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SEC Proposes Two New Rules Impacting Broker Dealers and Investment Advisors

Last week, the SEC proposed two new rules. The proposed rules were surrounding 1) conflicts of interest relating to the use of predictive data analytics; and 2) reforms relating to Investment Advisors operating exclusively through the internet. Both proposed rules are related to the increased adoption and advances in technology by broker-dealers and investment advisors.

July 26th – SEC Proposes New Requirements to Address Risks to Investors From Conflicts of Interest Associated With the Use of Predictive Data Analytics by Broker-Dealers and Investment Advisers

The first proposed rule will require firms to “eliminate or neutralize the effect of conflicts of interest associated with the firm’s use of covered technologies in investor interactions that place the firm’s or its associated person’s interest ahead of investors’ interests.”

Covered technology was defined in the SEC fact sheet as “a firm’s use of analytical, technological, or computational functions, algorithms, models, correlation matrices, or similar methods or processes that optimize for, predict, guide, forecast, or direct investment-related behaviors or outcomes of an investor.”

The fact sheet further details the requirements of the proposed rule to include written policies and procedures reasonably designed to prevent violations of or achieve compliance with the proposed rule. This includes a “written description of the process for evaluating any use (or reasonably foreseeable potential use) of a covered technology in any investor interaction and a written description of the process for determining how to eliminate or neutralize the effect of any conflicts of interest determined pursuant to the proposed rule to result in an investor interaction that places the interest of the firm or an associated person ahead of the interest of investors.” In addition, the rule requires that firms establish and maintain a recordkeeping process.

Some concern has been brought up regarding the broad description of covered technology and, specifically, for investment advisors the requirement to neutralize the effect of conflicts of interest instead of disclosing the conflict of interest.

As you can see above, the description of covered technology seems to be as broad as possible to cover future advances in technology. The concern is that it encompasses older technology that may have been used in the past and may not fall under the same concerns that predictive analysis and AI create.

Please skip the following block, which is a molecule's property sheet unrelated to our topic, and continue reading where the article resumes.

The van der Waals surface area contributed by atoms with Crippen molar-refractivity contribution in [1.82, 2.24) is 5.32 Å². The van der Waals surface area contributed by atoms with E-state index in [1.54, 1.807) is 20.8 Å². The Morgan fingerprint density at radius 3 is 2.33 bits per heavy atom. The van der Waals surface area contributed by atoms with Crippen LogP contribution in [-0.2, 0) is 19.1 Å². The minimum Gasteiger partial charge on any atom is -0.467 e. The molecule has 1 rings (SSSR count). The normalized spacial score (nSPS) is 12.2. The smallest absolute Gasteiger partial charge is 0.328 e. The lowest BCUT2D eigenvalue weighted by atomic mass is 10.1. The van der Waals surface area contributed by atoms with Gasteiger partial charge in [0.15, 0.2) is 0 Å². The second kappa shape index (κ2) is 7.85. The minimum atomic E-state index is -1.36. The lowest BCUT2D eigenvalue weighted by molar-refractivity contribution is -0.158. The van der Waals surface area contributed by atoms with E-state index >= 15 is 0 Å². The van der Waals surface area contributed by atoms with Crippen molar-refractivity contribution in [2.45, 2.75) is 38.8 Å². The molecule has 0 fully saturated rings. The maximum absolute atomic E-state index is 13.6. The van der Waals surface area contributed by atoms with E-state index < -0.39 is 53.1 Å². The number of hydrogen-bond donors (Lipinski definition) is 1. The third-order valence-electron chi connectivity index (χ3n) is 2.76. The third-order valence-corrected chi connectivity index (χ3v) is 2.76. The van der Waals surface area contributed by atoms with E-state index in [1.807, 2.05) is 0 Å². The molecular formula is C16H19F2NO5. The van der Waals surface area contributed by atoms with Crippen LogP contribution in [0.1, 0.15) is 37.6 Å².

As this is a unique situation for Investment Advisors, requiring the removal of a conflict of interest versus a disclosure, the general approach of the SEC seems to be that disclosure would not be in the best interest of the retail investor due to the speed of changing technology and the complicated nature of possible technological uses. Much of the rule is geared towards predictive analytics and artificial intelligence which have been evolving at a rapid pace. Quite possibly, the new proposed rule will restrict or discourage the use of new technology as defined by the broad scope of “covered technology”.

The SEC has specifically requested comments be submitted that provide detailed recommended changes to the rule. The comment period for the proposal will remain open for 60 days following its entry in the Federal Register.

July 26th – SEC Proposes Reforms Relating to Investment Advisers Operating Exclusively Through the Internet

The proposed reforms to rule 203A-2(e) (Internet Adviser Registration Rule) will allow certain investment advisers that provide investment advisory services through the internet to register with the Commission. The amendments would require investment advisors relying on rule 203A-2(e) to “have at all times an operational interactive website through which the adviser provides digital investment advisory services on an ongoing basis to more than one client.” In addition, the amendment will eliminate the de minimis exception, to have fewer than 15 non-internet clients in a 12-month period, by requiring that the firm provide advice to all its clients exclusively through an operational interactive website. The final new requirement is to make certain corresponding changes to the Form ADV.

“In 2002, the SEC granted what was intended to be a narrow exception allowing internet-based advisers to register with the Commission instead of with the states,” said SEC Chair Gary Gensler. “A lot has changed in the 21 years since, and I believe an exemption written in 2002 allows gaps in 2023. Thus, today’s proposal would modernize the internet advisers exemption to better align registration requirements with modern technology and help the Commission in the efficient and effective oversight of registered investment advisers.”

As you can see, the drive surrounding the amendment is to modernize rule 203A-2(e) due to continued technological advances since 2002. Additionally, the amendments should make it easier and more efficient for the SEC to conduct exams and oversight of firms. This allows the SEC to focus on firms with a larger presence and provides smaller firms oversight by the states. Lastly, it was noted that there have been compliance deficiencies identified in addition to a significant increase in the amount of firm’s relying upon the exemption.

The comment period for this proposal will remain open for 60 days after publication within the Federal Register.